Study suggests improvements to HIV care cascade measurements

September 15, 2015

The HIV care cascade is a commonly used framework that estimates the number of HIV-infected individuals in a geographic area according to their HIV diagnosis, care and treatment status.

The cascade, also commonly called a continuum, is used with surveillance data collected by state and city health departments in the United States to estimate the proportion of HIV-infected persons who have been diagnosed, have ever sought HIV care, are currently in care and/or are virally suppressed.

Powers

Dr. Kimberly Powers

Kimberly Powers, PhD, assistant professor of epidemiology at the UNC Gillings School of Global Public Health, is senior author of a newly published study that reviews challenges and biases that may limit the accuracy and usefulness of the HIV care cascade as it is currently implemented. Catherine Lesko, PhD, recent graduate of the Department of Epidemiology at the Gillings School, is first author of the paper.

Lesko and co-authors interviewed public health practitioners and epidemiologists responsible for HIV surveillance at the North Carolina Division of Public Health to gain a better understanding of local continuum estimation practices. The research team also reviewed programmatic guidance and HIV estimates from other jurisdictions in order to gain use comparisons. Finally, they analyzed surveillance data from the N.C. Division of Public Health to illustrate the existence and magnitude of potential biases.

“The HIV care cascade has become a canonical framework for describing the state of HIV care and treatment in many populations worldwide, but there are several issues with the ways in which cascade estimates are being derived,” Dr. Powers explained. “As noted in the paper, some of the main threats to accuracy include fragmentation of data across different sources, the use of laboratory reports as proxies for HIV care visits and challenges in distinguishing HIV care disengagement from migration out of a jurisdiction. Each of these issues makes it difficult to know the true state of the HIV epidemic in a given population.”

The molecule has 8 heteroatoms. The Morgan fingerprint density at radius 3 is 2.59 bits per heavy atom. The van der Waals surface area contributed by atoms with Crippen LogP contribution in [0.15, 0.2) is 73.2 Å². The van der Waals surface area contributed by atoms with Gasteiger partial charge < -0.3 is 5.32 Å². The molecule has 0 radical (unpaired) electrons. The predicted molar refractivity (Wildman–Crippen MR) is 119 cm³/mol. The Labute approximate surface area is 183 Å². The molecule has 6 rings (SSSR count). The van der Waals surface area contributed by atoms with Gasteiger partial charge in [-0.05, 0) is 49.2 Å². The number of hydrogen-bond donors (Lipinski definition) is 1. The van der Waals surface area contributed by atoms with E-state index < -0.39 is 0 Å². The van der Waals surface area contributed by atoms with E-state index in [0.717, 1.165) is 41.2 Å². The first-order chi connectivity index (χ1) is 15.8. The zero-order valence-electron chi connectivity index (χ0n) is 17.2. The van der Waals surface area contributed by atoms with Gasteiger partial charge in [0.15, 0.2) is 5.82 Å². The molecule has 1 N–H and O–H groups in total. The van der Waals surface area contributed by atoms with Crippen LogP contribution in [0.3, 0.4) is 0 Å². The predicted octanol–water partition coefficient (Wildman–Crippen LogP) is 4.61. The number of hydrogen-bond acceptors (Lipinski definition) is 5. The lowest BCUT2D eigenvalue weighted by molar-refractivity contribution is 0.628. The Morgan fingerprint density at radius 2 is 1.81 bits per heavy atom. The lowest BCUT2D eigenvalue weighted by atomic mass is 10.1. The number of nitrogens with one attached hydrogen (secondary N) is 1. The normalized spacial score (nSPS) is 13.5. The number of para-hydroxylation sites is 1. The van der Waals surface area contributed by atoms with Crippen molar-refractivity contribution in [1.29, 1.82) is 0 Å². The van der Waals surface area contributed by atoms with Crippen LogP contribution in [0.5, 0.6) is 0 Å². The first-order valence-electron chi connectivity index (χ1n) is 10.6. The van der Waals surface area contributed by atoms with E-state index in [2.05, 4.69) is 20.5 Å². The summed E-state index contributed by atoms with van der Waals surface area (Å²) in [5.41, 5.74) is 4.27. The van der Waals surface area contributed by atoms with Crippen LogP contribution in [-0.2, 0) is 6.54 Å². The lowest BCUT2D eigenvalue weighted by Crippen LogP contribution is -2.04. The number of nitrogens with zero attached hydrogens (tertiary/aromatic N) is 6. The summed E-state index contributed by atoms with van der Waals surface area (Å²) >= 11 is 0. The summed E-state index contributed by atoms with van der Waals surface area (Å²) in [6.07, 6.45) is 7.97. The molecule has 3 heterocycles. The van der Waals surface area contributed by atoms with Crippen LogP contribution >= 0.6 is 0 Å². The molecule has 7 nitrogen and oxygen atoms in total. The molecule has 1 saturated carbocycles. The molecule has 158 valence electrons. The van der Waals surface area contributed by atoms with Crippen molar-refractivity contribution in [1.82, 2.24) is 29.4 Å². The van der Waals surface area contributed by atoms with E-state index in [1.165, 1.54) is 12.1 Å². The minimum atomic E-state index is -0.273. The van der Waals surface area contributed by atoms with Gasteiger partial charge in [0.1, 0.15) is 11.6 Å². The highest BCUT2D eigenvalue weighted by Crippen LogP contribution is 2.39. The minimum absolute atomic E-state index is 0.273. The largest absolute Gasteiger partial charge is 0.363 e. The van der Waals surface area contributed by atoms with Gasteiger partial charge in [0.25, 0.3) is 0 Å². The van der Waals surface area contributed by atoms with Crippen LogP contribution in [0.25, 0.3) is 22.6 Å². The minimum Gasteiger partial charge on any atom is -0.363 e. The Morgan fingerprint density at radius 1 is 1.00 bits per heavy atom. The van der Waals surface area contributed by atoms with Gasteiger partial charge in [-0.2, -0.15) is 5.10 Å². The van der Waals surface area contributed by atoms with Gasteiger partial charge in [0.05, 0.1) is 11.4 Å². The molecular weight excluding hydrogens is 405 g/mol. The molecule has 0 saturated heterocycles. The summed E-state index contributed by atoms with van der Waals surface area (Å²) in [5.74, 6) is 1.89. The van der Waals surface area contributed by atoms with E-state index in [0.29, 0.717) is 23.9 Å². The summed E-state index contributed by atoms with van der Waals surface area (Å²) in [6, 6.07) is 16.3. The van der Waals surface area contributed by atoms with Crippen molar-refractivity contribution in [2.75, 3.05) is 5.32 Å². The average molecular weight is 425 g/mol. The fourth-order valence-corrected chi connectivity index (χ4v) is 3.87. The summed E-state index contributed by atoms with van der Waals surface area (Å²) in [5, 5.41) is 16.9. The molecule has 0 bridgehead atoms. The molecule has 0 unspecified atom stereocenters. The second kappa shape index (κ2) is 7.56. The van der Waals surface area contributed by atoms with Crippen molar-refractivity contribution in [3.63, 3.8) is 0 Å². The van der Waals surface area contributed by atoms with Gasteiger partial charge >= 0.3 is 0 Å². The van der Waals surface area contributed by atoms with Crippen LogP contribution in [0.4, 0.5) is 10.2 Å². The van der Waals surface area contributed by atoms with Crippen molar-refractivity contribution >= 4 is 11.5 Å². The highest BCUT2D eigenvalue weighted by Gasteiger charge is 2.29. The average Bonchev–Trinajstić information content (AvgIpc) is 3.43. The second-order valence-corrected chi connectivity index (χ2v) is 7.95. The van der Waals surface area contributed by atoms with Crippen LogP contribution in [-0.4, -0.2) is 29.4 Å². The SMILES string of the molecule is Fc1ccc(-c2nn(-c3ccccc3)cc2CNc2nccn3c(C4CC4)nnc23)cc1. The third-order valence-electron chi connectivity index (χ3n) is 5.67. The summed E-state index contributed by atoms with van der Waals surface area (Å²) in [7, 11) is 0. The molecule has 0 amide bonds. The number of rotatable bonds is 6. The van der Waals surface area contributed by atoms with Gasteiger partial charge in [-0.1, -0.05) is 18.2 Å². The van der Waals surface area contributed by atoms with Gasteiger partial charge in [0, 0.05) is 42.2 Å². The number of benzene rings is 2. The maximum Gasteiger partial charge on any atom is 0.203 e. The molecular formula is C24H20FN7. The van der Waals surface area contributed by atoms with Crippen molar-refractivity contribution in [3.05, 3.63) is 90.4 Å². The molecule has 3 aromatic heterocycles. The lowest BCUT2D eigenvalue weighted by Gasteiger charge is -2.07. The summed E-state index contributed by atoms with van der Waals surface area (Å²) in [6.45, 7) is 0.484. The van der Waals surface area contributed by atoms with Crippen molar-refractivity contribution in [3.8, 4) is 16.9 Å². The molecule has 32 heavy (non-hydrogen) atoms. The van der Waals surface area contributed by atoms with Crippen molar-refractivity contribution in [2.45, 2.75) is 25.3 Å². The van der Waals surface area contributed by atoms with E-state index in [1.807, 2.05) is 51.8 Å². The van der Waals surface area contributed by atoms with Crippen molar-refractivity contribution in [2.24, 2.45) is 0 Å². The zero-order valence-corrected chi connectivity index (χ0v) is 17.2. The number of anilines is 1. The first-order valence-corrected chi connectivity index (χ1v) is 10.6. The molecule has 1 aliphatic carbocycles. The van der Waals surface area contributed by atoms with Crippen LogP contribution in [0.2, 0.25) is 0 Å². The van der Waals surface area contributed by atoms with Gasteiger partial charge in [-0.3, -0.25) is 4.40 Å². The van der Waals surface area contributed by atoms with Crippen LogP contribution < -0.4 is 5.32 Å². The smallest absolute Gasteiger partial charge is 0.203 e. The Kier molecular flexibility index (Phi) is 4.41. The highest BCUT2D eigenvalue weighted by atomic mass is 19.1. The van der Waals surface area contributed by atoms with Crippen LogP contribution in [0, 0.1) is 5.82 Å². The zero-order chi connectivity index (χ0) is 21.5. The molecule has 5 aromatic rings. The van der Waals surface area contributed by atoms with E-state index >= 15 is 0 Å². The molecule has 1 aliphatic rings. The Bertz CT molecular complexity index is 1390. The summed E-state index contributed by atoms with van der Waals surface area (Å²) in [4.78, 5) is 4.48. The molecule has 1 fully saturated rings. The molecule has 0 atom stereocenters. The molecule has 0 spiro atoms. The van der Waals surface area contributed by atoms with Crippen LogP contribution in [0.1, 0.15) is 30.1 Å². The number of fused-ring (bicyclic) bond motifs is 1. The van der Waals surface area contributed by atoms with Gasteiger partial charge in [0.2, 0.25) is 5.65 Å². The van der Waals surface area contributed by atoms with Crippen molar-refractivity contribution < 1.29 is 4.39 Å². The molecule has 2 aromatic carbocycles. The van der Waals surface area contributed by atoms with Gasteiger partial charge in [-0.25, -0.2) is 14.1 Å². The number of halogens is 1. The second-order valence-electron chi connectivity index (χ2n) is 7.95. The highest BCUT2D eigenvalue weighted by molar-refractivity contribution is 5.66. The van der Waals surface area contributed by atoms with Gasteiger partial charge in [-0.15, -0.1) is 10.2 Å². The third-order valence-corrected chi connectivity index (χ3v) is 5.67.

The team concluded that the estimation abilities of the HIV care cascade could be improved by triangulating data sources within and across jurisdictions and by conducting sensitivity analyses. They also recommend quantifying the uncertainty present in surveillance estimates rather than offering artificially precise numerical estimates. Further, they advise that all published estimates should include a detailed description of data collection procedures.

The HIV care cascade is a critical tool for conceptualizing and monitoring the HIV epidemic in the U.S. and globally. However, challenges to its accurate implementation are often afforded insufficient attention. Given the importance of the continuum in monitoring and evaluating initiatives to control the epidemic and improve the lives of HIV-infected people, considerable effort should be devoted to improving the tool’s accuracy and utility.

The full article, titled “Measuring the HIV Care Continuum Using Public Health Surveillance Data in the United States,” was published online Aug. 6 by the Journal of Acquired Immune Deficiency Syndromes.


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Gillings School of Global Public Health contact: David Pesci, director of communications, (919) 962-2600 or dpesci@unc.edu

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